Cleveland, OH – United States demand for lubricant additives is forecast to increase 4.3% annually to nearly $3.9 billion in 2017. A recovery in volume demand combined with a continued shift toward new, high performance (and more expensive) additive products will support growth in market value.
Key drivers for change will be the industry’s response to OEM performance requirements, fuel efficiency concerns, and emissions regulations. These and other trends are presented in Lubricant Additives, a new study from The Freedonia Group, a Cleveland-based industry market research firm.
Increases in volume demand will be stronger for additives used in industrial lubricants. Though smaller in volume than the automotive lubricant market, industrial lubricants will exhibit stronger growth in both lubricant production and additive concentrations. Gear oils, greases, hydraulic fluids, and general oils will exhibit the most rapidly rising additive treat rates in order to meet heightening performance demands, with anti-wear and extreme pressure (EP) additives experiencing the fastest growth in these markets.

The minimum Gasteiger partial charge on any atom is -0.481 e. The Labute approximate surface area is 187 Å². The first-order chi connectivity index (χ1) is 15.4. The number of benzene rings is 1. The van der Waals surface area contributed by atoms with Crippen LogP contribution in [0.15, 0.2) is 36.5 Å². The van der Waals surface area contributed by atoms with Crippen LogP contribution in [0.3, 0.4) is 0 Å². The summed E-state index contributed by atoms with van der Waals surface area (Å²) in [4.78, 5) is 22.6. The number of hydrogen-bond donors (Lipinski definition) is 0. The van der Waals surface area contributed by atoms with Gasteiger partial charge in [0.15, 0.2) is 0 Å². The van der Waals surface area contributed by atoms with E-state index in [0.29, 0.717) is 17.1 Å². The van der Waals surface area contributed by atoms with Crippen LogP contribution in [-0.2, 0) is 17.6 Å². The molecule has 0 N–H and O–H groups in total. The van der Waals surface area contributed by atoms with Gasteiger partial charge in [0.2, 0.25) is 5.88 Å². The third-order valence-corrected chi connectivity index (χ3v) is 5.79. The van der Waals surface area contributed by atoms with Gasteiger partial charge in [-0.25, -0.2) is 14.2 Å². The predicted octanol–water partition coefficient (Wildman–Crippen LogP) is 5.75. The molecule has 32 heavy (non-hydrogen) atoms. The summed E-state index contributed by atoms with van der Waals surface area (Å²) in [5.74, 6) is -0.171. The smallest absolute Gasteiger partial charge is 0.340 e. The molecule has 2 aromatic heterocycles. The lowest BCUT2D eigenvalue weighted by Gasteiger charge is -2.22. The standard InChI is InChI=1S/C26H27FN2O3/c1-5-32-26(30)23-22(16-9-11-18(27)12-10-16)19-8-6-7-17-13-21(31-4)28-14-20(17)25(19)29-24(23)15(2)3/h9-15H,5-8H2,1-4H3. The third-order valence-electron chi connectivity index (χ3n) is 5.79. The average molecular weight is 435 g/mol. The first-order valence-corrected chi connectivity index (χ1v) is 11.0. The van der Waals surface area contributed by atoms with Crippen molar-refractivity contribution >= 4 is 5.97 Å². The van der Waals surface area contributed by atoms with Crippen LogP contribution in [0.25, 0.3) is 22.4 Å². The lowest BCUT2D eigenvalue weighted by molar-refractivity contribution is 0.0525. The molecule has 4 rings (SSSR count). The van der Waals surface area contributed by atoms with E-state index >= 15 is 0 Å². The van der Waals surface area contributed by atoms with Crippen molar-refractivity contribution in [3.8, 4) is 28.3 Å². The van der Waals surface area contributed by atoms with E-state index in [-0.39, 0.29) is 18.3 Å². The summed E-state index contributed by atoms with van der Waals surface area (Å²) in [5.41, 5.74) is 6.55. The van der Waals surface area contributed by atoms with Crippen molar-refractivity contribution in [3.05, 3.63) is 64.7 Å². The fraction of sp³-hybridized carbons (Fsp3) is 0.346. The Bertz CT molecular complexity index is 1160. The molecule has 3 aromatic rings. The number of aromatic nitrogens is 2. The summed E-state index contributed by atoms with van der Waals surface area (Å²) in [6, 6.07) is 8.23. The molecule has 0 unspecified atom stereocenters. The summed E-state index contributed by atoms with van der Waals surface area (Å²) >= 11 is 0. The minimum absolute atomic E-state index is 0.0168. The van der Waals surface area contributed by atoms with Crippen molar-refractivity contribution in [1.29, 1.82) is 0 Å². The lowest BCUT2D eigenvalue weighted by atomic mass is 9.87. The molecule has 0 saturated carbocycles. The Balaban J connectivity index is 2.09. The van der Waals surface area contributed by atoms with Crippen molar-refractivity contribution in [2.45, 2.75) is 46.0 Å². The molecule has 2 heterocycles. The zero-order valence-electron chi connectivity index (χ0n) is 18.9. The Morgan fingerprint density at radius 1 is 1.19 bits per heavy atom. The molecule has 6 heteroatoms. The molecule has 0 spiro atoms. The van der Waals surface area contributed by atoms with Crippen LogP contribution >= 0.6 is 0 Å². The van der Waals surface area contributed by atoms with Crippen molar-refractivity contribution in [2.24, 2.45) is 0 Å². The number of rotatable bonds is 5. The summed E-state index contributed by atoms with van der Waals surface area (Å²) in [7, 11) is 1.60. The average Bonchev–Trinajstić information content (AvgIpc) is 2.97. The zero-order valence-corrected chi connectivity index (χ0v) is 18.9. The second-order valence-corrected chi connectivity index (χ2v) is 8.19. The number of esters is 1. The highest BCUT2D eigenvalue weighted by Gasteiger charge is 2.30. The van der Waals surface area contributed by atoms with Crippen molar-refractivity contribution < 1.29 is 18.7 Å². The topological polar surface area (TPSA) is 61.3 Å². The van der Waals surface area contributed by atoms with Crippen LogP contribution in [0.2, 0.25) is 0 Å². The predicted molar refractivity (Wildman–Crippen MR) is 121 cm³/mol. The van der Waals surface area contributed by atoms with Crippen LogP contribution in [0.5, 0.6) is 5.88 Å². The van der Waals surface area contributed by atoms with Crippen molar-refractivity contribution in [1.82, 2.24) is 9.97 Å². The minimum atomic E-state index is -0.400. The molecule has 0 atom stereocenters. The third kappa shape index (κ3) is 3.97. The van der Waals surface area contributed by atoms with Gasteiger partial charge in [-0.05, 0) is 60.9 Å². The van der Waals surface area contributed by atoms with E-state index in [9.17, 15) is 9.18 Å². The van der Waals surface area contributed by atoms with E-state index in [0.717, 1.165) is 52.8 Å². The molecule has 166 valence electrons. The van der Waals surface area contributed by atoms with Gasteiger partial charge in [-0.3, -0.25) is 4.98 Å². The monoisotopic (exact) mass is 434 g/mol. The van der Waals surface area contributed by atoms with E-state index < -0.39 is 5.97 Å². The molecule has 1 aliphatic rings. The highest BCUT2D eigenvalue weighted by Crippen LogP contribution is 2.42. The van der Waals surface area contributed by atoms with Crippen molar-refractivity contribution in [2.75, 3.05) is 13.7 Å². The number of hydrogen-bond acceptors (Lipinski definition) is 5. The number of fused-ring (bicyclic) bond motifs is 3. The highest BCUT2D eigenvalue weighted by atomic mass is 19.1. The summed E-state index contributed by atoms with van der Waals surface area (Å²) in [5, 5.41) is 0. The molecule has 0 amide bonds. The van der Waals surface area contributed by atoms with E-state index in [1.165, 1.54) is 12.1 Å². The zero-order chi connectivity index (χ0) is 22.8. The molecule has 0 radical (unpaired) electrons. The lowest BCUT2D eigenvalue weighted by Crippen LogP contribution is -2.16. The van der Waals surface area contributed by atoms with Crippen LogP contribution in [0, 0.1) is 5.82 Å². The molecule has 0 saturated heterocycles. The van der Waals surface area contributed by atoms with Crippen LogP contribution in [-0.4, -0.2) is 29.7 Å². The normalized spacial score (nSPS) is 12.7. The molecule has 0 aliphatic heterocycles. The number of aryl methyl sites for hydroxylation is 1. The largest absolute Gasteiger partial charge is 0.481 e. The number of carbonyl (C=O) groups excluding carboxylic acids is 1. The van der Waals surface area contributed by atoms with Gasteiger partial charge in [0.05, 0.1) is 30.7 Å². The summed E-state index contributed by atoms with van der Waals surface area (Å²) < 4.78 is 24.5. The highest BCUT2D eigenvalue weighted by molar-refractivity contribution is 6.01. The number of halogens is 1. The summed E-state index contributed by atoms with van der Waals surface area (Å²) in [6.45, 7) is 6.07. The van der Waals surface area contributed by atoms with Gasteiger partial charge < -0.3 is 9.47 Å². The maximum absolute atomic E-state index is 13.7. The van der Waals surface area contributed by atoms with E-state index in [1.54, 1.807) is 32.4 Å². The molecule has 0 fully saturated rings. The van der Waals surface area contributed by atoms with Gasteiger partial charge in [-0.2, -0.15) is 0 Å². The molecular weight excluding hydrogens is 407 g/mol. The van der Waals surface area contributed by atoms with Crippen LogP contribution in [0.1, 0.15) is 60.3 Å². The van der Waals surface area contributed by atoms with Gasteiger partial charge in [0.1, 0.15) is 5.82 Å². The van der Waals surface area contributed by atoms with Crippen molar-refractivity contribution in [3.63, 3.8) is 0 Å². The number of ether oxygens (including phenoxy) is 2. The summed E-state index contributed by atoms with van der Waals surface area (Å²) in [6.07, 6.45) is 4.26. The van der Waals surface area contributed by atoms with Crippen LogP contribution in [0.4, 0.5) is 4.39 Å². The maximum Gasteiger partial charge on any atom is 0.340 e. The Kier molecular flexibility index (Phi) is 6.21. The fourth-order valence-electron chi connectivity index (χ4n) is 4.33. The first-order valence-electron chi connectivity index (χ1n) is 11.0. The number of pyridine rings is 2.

Demand for additives in automotive applications will also rise, though advances will be restrained due to weak growth in vehicle miles travelled, lengthening service intervals, and little room to further increase additive concentrations. This will have the greatest impact on deposit control additives – dispersants and detergents – which are a major component of engine oils and account for the largest share of total lubricant additive demand. As a result, deposit control additives will grow at a below average rate, despite benefiting from strict requirements for engine cleanliness. Additives such as friction modifiers and antioxidants will see the fastest growth overall.
Environmental concerns will continue to play a major role in lubricant formulation and use. Reduction in use of elements such as chlorine, phosphorus, sulphur, and metals has proceeded at a rapid pace over the past decade, particularly in automotive lubricants. Although there is no immediate regulatory push for further reduction in use of these chemicals in automotive lubricants, end users in all markets will increasingly demand lubricants perceived to be less harmful to equipment, worker health, and the environment.
Use of more environmentally friendly fuels, including renewable fuels, in both automotive and industrial engines will also drive changes in lubricant formulation and additive demand – with varied effects. While the expansion of biodiesel in the motor vehicle fuel pool will require additives in diesel engine oils to provide better oxidation and corrosion protection, widening restrictions on sulphur in marine fuel oil may reduce the need for detergents in marine engine lubricants.
Lubricant Additives (published 04/2013, 212 pages) is available for US$4,900 from The Freedonia Group Inc. at http://www.freedoniagroup.com.